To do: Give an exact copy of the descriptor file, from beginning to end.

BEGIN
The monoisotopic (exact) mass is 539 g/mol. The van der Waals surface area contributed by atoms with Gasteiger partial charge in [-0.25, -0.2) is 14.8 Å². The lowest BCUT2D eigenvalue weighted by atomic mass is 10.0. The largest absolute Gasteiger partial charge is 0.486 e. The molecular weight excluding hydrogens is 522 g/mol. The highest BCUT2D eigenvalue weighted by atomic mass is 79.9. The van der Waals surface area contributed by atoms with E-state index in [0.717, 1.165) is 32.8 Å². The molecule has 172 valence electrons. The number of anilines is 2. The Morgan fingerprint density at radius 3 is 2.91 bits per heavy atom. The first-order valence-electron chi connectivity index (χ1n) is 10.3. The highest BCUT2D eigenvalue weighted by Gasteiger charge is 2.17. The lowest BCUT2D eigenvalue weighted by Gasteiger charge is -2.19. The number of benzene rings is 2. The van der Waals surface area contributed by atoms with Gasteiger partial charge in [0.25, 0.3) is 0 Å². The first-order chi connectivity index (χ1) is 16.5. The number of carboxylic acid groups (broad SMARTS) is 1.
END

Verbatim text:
The monoisotopic (exact) mass is 539 g/mol. The van der Waals surface area contributed by atoms with Gasteiger partial charge in [-0.25, -0.2) is 14.8 Å². The lowest BCUT2D eigenvalue weighted by atomic mass is 10.0. The largest absolute Gasteiger partial charge is 0.486 e. The molecular weight excluding hydrogens is 522 g/mol. The highest BCUT2D eigenvalue weighted by atomic mass is 79.9. The van der Waals surface area contributed by atoms with E-state index in [0.717, 1.165) is 32.8 Å². The molecule has 172 valence electrons. The number of anilines is 2. The Morgan fingerprint density at radius 3 is 2.91 bits per heavy atom. The first-order valence-electron chi connectivity index (χ1n) is 10.3. The highest BCUT2D eigenvalue weighted by Gasteiger charge is 2.17. The lowest BCUT2D eigenvalue weighted by Gasteiger charge is -2.19. The number of benzene rings is 2. The van der Waals surface area contributed by atoms with Gasteiger partial charge in [0.25, 0.3) is 0 Å². The first-order chi connectivity index (χ1) is 16.5. The number of carboxylic acid groups (broad SMARTS) is 1.